Take It and Run Thursday has been on hiatus for a couple of weeks while the Runners Lounge changed the format a little. But this week we are off to a new start and Erin posted the question of how we much we run when no race looms is on the horizon that keeps us enslaved has us enjoy a strict specific training plan.
I am one of those runners who always sticks to a basic running routine come hell or high water. The only time I actually vary this routine is when I do train for a marathon and have to turn it up a notch. Although I have a basic weekly routine that does not mean I go for the exact same old run every single day but rather that I try to vary the mileage, tempo, terrain from one day to the next. I have to admit here that I would actually be happy just to do the same run every day and not get bored (don’t ask!) but over the years I have learned that variety is a good thing and keeps one from getting into the rut of non-improvement.
This is what a typical week looks like:
Monday: Intervals on the treadmill for 5 – 6 miles
Tuesday: easy 5 miles
Wednesday (morning): longer tempo run for 6 – 10 miles
(Wednesday night September – June: track training – fartlecks for 5 miles)
Thursday: easy 5 miles
Friday: uphill run on the treadmill for 5 – 8 miles (during the winter I do these runs on the trail)
Sunday: easy 5 miles
The days are interchangeable depending what else goes on in my life but I do stick with this program more or less in addition to twice daily walks with Nelson, a Tuesday afternoon Strength&Endurance Class and Thursday afternoon weight training. Also depending on what my next race will be I try to intensify certain runs. When I have a 5k ahead of me I will incorporate more tempo runs and maybe skip the uphill run. Right now I am preparing for my all time favorite race on Labor Day weekend followed by another uphill race in October so the uphill runs are most important. After October I will cut back on the uphill runs and focus more on increasing the mileage of the weekly long run on preparation for a half marathon in December. I am not that concerned with long runs while training for Pier-to-Peak as the elevation of 3996 feet in 13 miles blows the distance of the race clear out of the water. Try it! I dare you!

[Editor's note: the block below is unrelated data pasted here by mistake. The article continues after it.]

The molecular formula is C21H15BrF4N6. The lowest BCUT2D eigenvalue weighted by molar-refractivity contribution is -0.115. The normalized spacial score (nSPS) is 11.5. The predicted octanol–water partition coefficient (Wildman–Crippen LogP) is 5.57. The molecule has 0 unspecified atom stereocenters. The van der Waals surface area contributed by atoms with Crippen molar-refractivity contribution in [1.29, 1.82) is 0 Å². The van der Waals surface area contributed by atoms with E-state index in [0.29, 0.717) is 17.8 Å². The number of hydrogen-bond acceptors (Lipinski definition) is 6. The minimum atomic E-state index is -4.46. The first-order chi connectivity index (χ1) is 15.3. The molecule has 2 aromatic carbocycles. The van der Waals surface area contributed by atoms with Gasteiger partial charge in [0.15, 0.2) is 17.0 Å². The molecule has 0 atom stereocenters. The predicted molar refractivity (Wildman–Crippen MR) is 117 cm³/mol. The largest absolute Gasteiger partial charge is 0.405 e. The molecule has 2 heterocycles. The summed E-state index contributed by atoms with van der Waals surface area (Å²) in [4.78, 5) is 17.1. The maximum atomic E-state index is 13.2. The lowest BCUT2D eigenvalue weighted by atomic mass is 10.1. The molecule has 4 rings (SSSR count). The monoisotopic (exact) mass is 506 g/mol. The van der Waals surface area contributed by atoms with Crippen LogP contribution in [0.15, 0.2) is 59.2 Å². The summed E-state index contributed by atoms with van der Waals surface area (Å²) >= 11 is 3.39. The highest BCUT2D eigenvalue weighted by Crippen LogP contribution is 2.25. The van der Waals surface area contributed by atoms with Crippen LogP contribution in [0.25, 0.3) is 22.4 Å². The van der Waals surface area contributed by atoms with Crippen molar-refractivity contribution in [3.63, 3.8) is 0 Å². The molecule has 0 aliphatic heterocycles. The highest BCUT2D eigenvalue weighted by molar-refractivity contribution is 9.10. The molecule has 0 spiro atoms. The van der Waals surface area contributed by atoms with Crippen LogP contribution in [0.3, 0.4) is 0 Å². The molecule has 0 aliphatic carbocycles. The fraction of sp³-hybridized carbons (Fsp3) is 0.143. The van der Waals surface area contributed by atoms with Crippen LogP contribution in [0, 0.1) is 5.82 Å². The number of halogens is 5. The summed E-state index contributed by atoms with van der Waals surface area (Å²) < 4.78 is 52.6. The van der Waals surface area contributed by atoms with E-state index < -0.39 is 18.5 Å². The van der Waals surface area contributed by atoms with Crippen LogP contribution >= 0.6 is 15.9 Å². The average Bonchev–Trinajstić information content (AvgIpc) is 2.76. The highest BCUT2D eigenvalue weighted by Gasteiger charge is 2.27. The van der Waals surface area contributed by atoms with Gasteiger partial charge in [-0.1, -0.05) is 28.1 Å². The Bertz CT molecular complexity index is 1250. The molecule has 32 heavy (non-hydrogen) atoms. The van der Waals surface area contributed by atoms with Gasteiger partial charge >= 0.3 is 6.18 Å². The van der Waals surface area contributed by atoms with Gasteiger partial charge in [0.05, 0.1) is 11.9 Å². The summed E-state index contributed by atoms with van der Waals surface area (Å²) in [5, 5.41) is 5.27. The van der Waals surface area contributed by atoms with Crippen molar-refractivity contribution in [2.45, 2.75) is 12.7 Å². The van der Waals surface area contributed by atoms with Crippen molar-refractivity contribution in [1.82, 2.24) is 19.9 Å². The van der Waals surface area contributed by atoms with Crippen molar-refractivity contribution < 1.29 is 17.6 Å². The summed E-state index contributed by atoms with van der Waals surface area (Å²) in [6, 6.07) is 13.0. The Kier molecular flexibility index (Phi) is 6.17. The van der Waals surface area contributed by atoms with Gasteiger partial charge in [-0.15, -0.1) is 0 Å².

So, to answer Erin’s question of how I decide how long/far I run it all depends on what lies ahead. If no races are on the calendar I just do my regular weekly routine of various runs, usually not exceeding 10 miles on the long run. If a race is coming up I vary this routine to accommodate the rigors of the race.
Today’s Running Tip: Keeping a basic fitness level is a good thing!
Keeping up with a basic routine of runs between races will help you once you start training for a half or full marathon again. It is important to recover properly after a marathon but as soon as you feel up to it again you should slowly get back into following a regular running schedule. This will assure that you are not starting at square one when your training begins again.